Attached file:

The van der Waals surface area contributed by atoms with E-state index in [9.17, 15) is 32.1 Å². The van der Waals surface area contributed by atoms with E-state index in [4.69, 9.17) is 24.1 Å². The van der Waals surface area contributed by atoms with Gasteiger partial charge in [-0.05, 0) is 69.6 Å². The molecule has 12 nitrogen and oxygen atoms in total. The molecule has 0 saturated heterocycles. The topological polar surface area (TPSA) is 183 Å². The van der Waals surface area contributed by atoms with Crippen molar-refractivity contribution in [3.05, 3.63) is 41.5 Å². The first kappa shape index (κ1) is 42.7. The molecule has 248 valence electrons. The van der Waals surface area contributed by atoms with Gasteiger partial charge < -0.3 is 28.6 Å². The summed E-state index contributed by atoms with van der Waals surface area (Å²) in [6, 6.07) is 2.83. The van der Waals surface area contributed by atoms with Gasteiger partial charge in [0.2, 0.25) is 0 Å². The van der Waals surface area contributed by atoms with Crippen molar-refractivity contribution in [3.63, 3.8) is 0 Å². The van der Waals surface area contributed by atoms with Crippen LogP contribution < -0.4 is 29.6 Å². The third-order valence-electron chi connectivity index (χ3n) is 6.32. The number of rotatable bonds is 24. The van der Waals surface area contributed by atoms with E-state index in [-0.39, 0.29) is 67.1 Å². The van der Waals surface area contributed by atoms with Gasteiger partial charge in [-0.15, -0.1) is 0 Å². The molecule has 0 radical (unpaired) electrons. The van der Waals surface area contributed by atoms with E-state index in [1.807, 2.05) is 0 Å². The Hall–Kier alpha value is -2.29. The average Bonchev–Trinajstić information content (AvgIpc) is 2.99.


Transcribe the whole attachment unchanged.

The van der Waals surface area contributed by atoms with E-state index in [9.17, 15) is 32.1 Å². The van der Waals surface area contributed by atoms with E-state index in [4.69, 9.17) is 24.1 Å². The van der Waals surface area contributed by atoms with Gasteiger partial charge in [-0.05, 0) is 69.6 Å². The molecule has 12 nitrogen and oxygen atoms in total. The molecule has 0 saturated heterocycles. The topological polar surface area (TPSA) is 183 Å². The van der Waals surface area contributed by atoms with Crippen molar-refractivity contribution in [3.05, 3.63) is 41.5 Å². The first kappa shape index (κ1) is 42.7. The molecule has 248 valence electrons. The van der Waals surface area contributed by atoms with Gasteiger partial charge < -0.3 is 28.6 Å². The summed E-state index contributed by atoms with van der Waals surface area (Å²) in [6, 6.07) is 2.83. The van der Waals surface area contributed by atoms with Gasteiger partial charge in [0.2, 0.25) is 0 Å². The van der Waals surface area contributed by atoms with Crippen molar-refractivity contribution in [3.63, 3.8) is 0 Å². The van der Waals surface area contributed by atoms with Crippen LogP contribution < -0.4 is 29.6 Å². The third-order valence-electron chi connectivity index (χ3n) is 6.32. The number of rotatable bonds is 24. The van der Waals surface area contributed by atoms with E-state index in [-0.39, 0.29) is 67.1 Å². The van der Waals surface area contributed by atoms with Gasteiger partial charge in [-0.15, -0.1) is 0 Å². The molecule has 0 radical (unpaired) electrons. The van der Waals surface area contributed by atoms with E-state index in [1.807, 2.05) is 0 Å². The Hall–Kier alpha value is -2.29. The average Bonchev–Trinajstić information content (AvgIpc) is 2.99.